You seem to be saying that hyperinflation will be avoided by a conscious decision to deflate and unwind the economy. How would that process occur? Wouldn't the central banks have to intentionally allow all markets and private banks to collapse? How would they preserve the currencies?


but when i look at whats happening in Greece and the other PIGS i don't think so.  who ever would imagine that a sovereign nation would have to consider selling off their islands to "allow" them to take on even more debt?

I fully expect/ed Greece to default and reissue its own currency. I'm sure some generous deal was made behind closed doors "Look, if you hang in there we'll give you loans forever, no matter what we say in public."


mountain of 1.7 T in excess banking reserves at the Fed.  why would banks hoard?  they don't think its worth it to lend the money out even tho they get a measly 0.25%.
...
watch the gold price.  if it can continue to power forward then you'll be proven correct.  if it starts to drop, i would head underground asap.  i personally think Bernanke and the bankers realize they have to get the gold price down since leveraged investments are heading into gold and not the real economy as they would like.  the Fed can provide free cash to the system but they can't control where it goes.  i wish i could find that link to that article someone here on the forum provided about how the banks are complaining to Bernanke about the drop in the dollar b/c of alternative currencies such as btc.

I need to ponder this. I expect gold to drop but hoped to buy at that point. I think people are foolishly tho truly running to dollars and bonds as the dollar goes down. Please do try to find this article.

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August 06, 2011, 08:12:10 PM
 #86

I'm not sure what an inflationist is. I expect we'll soon be on a very frightening roller coaster ride and we'll be fleeing from one bad decision to the next. Perhaps with bubbles growing and popping everywhere, contrarian thinking is the only logical approach. I appreciate your disagreement. Maybe we'll all be smarter for it.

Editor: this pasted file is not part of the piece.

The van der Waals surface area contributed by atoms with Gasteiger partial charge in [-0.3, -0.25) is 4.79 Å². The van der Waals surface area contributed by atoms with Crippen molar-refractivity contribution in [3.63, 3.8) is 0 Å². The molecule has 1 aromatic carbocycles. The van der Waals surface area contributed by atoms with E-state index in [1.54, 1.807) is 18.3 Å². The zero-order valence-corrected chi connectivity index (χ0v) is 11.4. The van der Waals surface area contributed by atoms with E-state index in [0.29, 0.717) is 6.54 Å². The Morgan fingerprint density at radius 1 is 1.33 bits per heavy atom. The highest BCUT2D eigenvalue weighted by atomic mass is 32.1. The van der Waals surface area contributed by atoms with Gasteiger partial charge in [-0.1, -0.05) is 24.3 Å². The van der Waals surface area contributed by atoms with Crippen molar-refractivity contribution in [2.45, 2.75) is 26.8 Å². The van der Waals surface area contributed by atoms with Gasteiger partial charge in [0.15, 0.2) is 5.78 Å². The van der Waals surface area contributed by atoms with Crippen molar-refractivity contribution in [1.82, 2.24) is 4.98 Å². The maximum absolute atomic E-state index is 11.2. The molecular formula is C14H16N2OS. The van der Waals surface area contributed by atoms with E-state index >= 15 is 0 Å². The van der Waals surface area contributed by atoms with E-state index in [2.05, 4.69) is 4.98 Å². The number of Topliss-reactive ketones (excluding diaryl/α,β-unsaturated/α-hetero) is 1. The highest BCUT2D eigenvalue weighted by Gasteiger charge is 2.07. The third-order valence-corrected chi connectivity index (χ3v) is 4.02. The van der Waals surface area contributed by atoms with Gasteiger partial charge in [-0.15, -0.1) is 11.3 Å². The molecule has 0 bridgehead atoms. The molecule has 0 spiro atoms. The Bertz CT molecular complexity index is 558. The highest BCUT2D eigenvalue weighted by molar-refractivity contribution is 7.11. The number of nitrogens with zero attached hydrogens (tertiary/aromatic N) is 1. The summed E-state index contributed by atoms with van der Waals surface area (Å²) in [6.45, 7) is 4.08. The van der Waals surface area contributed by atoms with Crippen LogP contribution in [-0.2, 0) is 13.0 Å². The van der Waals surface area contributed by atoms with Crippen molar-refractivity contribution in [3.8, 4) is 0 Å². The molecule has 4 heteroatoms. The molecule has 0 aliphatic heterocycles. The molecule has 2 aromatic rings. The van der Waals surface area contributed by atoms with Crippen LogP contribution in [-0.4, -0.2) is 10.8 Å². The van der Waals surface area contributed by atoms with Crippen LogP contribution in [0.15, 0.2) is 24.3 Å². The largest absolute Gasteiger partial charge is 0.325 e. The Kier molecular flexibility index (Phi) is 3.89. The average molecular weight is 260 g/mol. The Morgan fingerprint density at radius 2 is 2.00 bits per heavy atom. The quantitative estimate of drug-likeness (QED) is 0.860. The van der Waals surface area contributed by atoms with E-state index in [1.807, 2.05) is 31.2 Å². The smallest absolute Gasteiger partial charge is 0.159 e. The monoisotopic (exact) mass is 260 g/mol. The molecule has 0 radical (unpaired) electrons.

a nation that issues more debt plus currency than its productive capacity to solve their problems.

You mention 100 years of inflation. I see thousands of years of fiat inflation ever since the Chinese invented the magical paper. After hundreds (thousands?) of attempts, we've just not quite figured it out. I've read a bit about pre-French revolution, Weimar Germany, and Japan. I don't know much about Zimbabwe (but I suspect Mugabe just kicked out the productive land owners, received no taxes, initiated starvation, and just printed). I don't know much about South America, Yugoslavia, or even the Roman Empire, etc. But ancient to modern history seems unanimously stacked against paper. I'm sure we can agree on that.

we do indeed.
I agree that "this time is different". Why? Because the entire global economy is in debt or (for example China) is servicing the debt to prop up an otherwise fragile economy. What differentiates Japan from the United States is that Japan is a nation of savers and invested in its own industry. The United States otoh is a nation of debtors with investors outside of the nation. So, I throw out the comparison. But I feel we can compare Japan as a nation of the past fifteen years to the entire planet today. We earthlings are in debt and our few savers are obviously invested in the Earth. I don't think we'll see a redistribution of wealth between nations -- people and institutions (banks) yes -- but not nations. Asia will fall with Europe and the US.

we agree on more things than we disagree.  i also think Japan is a template for whats going to happen to the US.  we are "pushing on a string" and failing to clean out the overindebted banks just like Japan.  their problem is that the savings are now exhausted.  especially in light of Fukushima.  several authors/investors like John Mauldin, Kyle Bass, Hugh Hendry are betting Japan is about to go over the edge.  i agree.  look at the EWJ/Nikkei.  they do some great demographic analyses and there does not seem to be enough workers to pay for the retirees.  i think the bond vigilantes are finally going to have their day in Japan.  just this last Thursday they tried another currency blast to try and stop the advance of the yen.  it looks to have failed already.  why this odd dynamic?  Strengthening Yen in the face of worsening debt?  how does that work?  i will explain below in terms of USD's.